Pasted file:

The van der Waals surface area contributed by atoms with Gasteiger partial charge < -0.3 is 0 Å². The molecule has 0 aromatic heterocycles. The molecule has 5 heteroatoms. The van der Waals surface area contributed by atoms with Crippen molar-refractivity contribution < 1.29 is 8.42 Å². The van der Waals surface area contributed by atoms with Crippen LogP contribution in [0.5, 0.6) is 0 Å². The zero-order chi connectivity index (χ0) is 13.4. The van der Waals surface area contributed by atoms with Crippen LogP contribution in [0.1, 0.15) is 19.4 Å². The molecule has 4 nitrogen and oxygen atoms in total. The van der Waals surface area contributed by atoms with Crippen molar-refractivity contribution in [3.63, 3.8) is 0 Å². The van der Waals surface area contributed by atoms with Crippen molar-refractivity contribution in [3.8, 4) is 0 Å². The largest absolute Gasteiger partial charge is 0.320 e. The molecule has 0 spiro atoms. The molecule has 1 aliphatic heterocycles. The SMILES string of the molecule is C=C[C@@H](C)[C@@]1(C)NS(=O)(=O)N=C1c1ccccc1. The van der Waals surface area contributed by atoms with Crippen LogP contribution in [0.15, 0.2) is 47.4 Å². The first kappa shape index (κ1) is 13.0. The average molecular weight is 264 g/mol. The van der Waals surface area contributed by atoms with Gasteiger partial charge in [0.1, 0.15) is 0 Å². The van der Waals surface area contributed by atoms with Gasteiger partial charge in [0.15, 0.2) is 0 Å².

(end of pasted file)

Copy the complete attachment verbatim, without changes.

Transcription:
The van der Waals surface area contributed by atoms with Gasteiger partial charge < -0.3 is 0 Å². The molecule has 0 aromatic heterocycles. The molecule has 5 heteroatoms. The van der Waals surface area contributed by atoms with Crippen molar-refractivity contribution < 1.29 is 8.42 Å². The van der Waals surface area contributed by atoms with Crippen LogP contribution in [0.5, 0.6) is 0 Å². The zero-order chi connectivity index (χ0) is 13.4. The van der Waals surface area contributed by atoms with Crippen LogP contribution in [0.1, 0.15) is 19.4 Å². The molecule has 4 nitrogen and oxygen atoms in total. The van der Waals surface area contributed by atoms with Crippen molar-refractivity contribution in [3.63, 3.8) is 0 Å². The van der Waals surface area contributed by atoms with Crippen molar-refractivity contribution in [3.8, 4) is 0 Å². The largest absolute Gasteiger partial charge is 0.320 e. The molecule has 0 spiro atoms. The molecule has 1 aliphatic heterocycles. The SMILES string of the molecule is C=C[C@@H](C)[C@@]1(C)NS(=O)(=O)N=C1c1ccccc1. The van der Waals surface area contributed by atoms with Crippen LogP contribution in [0.15, 0.2) is 47.4 Å². The first kappa shape index (κ1) is 13.0. The average molecular weight is 264 g/mol. The van der Waals surface area contributed by atoms with Gasteiger partial charge in [0.1, 0.15) is 0 Å². The van der Waals surface area contributed by atoms with Gasteiger partial charge in [0.15, 0.2) is 0 Å².